WWE: Vince McMahon
April 7, 2008
It was a real slow wrestling week so I thought it would be a good time to take another look back at one of the promoters I worked for during my career. I havenít got that many left to cover and Iím now up to the big one, WWE and Vincent Kennedy McMahon.
I actually logged more years working in WWE than I did for any other company during my career. WWE bought my contract as part of their WCW purchase in the spring of 2001, and I didnít finish up with the company until the late summer of 2005. I worked for WWE for about four and a half years, three and a half of those as a wrestler, and my final years as a trainer in their developmental system. That may not seem like all that long to anyone else but when you consider my entire WCW run was but 10 months, four and a half years seems like a long time.
I dealt with a lot of different people during my time in WWE so I have look at more than just Vince McMahon. All of my business dealings were with either Jim Ross or Johnny Ace, both of which I got along with very well and I never had any problems. Iíd worked with Johnny in WCW so we already had a good relationship, and JR was always very professional. Both were very accessible and easy to deal with.
Creative is where a lot of you probably expect me to have issues, but to be honest I donít. Most fans comment that WWE was where I was most misused and how they did nothing but waste my talents but I think that is unfair. Everyone remembers the ďBoringĒ angle and the ridiculous dancing routine (which sucked, donít get me wrong) but you have to remember the good along with the bad.
I was a big part of the Invasion angle and I had an Intercontinental Title run and an excellent program with Edge for that Title. There was the UnAmericans run where Christian and I defeated Edge and Hulk Hogan for the World Tag Team Titles. The UnAmericans morphed into my teaming with William Regal for my 2nd and 3rd World Tag Team Title reigns. William and I had a great run as champs, which was a lot of fun, feuding with both RVD & Kane and the Dudleys. I segued into one last Tag Team Title run with Chief Morley after William Regal ran into heath problems, before my push declined and things got ďboringĒ for lack of another term.
Of my three and a half years on the active roster approximately 2 and a half of those where quite productive and rewarding and it is just unfortunate that it was my last year struggling in the creative quagmire that is most remembered. I choose to remember the great singles matches I had with guys like, Kurt Angle, HHH, or the WCW World Title match I had on RAW with The Rock, rather than the cabbage patch or boring days. You have to take the good with the bad, and it pays to try to focus on the good.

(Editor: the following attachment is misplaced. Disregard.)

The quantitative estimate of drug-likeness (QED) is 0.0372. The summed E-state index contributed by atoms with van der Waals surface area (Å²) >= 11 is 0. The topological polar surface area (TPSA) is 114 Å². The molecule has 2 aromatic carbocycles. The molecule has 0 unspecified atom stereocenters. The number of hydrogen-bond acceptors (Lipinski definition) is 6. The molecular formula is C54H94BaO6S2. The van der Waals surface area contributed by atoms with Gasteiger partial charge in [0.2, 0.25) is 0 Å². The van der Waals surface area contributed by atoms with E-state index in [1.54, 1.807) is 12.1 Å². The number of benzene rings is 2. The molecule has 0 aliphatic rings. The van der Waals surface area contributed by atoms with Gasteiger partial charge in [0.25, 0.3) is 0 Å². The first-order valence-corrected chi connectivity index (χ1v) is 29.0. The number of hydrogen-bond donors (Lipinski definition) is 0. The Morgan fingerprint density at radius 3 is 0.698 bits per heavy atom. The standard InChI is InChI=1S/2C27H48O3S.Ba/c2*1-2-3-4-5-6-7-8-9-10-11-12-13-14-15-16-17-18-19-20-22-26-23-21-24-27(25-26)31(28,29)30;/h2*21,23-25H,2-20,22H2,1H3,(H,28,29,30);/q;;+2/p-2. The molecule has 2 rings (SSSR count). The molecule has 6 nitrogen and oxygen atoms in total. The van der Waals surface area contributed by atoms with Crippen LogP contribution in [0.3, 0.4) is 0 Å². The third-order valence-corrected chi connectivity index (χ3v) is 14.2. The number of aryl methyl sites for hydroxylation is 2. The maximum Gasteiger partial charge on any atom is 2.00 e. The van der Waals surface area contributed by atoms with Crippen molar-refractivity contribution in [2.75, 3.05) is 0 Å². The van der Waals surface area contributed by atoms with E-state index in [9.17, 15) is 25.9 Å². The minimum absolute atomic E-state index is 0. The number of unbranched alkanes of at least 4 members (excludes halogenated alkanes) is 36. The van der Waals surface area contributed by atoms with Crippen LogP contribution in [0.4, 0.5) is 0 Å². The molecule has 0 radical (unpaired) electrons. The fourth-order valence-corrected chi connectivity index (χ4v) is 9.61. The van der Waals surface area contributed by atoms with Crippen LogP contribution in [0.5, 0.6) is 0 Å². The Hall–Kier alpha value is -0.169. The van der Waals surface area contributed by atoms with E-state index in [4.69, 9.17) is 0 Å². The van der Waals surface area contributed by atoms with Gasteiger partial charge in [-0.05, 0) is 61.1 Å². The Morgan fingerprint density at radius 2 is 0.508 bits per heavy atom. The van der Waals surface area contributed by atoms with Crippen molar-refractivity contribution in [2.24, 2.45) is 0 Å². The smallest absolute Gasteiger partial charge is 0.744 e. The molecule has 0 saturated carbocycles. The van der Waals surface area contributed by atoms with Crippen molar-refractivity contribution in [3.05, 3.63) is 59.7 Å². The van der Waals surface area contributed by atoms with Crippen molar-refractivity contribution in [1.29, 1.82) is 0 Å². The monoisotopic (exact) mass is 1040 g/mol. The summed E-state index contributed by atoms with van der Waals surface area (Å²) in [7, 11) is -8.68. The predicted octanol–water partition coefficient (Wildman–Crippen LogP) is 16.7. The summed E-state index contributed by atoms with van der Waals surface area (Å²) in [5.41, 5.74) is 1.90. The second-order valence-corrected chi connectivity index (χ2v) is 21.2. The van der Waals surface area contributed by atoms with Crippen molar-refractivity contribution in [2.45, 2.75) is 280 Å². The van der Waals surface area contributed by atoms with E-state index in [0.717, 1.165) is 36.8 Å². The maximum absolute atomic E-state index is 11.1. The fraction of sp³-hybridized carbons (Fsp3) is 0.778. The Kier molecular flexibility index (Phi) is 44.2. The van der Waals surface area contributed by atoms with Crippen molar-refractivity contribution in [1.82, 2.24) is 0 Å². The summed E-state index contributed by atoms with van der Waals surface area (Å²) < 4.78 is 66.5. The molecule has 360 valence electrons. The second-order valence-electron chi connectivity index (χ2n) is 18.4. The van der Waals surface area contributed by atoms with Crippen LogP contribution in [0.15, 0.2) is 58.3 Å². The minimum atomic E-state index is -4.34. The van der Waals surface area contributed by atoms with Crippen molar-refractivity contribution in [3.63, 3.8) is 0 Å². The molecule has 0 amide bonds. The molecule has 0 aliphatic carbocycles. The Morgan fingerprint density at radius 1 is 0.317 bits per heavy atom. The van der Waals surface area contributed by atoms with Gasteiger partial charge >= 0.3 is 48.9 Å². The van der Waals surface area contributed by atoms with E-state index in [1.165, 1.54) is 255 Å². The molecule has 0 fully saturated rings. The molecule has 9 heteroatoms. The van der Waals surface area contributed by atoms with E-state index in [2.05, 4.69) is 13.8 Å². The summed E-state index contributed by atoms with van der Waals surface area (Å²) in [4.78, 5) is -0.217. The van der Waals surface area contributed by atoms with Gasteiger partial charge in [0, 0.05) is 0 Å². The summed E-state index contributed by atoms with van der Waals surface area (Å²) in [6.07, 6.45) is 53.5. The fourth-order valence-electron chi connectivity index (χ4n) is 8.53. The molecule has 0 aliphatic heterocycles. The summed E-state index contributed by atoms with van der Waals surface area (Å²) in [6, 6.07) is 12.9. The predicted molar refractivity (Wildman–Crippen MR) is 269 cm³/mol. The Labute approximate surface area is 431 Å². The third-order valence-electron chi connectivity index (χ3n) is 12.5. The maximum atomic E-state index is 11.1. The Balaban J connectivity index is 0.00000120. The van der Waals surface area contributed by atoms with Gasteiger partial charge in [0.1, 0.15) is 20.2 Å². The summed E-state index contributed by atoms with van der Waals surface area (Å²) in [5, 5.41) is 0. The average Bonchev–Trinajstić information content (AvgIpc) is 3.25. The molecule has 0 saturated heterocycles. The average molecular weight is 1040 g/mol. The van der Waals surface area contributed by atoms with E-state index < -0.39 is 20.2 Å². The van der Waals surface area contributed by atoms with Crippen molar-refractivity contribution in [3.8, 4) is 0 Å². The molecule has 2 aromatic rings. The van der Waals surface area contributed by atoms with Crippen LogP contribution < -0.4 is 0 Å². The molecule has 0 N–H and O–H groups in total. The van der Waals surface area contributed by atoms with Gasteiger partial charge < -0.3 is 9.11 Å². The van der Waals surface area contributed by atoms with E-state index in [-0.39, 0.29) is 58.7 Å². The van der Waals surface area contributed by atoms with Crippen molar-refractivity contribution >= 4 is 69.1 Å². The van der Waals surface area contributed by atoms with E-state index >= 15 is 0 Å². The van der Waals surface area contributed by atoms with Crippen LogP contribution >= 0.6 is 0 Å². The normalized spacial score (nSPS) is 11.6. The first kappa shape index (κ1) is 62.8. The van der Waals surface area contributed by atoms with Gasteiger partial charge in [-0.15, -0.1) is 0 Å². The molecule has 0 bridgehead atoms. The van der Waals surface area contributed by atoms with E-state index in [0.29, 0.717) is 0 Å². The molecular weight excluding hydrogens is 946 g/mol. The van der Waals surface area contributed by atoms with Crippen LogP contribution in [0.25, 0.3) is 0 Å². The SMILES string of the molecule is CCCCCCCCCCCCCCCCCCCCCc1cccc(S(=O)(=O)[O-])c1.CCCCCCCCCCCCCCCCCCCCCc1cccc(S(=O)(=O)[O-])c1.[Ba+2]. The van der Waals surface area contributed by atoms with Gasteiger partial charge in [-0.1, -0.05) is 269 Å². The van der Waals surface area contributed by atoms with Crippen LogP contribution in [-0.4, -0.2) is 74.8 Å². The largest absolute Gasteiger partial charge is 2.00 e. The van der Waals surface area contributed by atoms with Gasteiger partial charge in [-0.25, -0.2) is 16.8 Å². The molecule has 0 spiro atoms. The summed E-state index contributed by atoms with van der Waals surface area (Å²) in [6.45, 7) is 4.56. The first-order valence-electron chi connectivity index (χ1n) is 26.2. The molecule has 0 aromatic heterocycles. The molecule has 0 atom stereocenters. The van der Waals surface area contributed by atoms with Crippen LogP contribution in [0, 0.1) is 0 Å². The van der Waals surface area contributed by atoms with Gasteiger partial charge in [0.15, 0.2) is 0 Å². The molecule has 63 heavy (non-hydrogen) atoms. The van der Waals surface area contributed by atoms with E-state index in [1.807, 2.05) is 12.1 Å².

As an actual promoter you have to rate Vince McMahon as the absolute best. I worked in more Countries, in front of more people, made more money, and achieved my greatest fame while working for WWE. WWE is the biggest and most successful wrestling company there is so you certainly canít fault his promoting. As a person Iíd rate Vince pretty damn high too. Vince was always accessible, extremely friendly, and easy to deal with. Heís a little intimidating the first time you meet him but once you get past that heís a pretty damn good boss.
Before I blow too much smoke in the upward direction we should get to my favourite part of these commentaries, the money. Does WWE, like so many other companies Iíve worked for in the past, owe me money? The answer isÖtechnically yes, although Iíve never called them on it and they likely arenít even aware they do. The money in question is fairly minimal and was from when I first joined the company. When WWE purchased WCW they purchased my WCW talent contract. In my contract I had my regular weekly salary as well as a per night bonus for every show that I worked.
As soon as WWE took over my contract I started getting my cheque from them for my regular salary. At the time I wasnít working any shows so that was all I was owed. Before too long WWE had me renegotiate my contract and I signed a WWE contract, which they honored to the letter, but there was a small over lap before signing the WWE contract where I started working shows and I never received my per night bonuses for those shows. This may have just been an accounting oversight and since I never brought it up, it was never corrected.
You may think I was crazy for not saying anything, they were after all obligated to pay me that money, but I was just starting out with WWE at the time and I was more worried about rocking the boat and coming off like a WCW Prima Donna, than I was with an extra bonus on a few pay cheques. In the grand scheme of what I made in WWE this was really a drop in the bucket, and while I can technically say WWE owes me money, itís my own fault for never trying to collect it. Perhaps this is where the saying, ďYou are your own worst enemyĒ, comes from.
Till next week,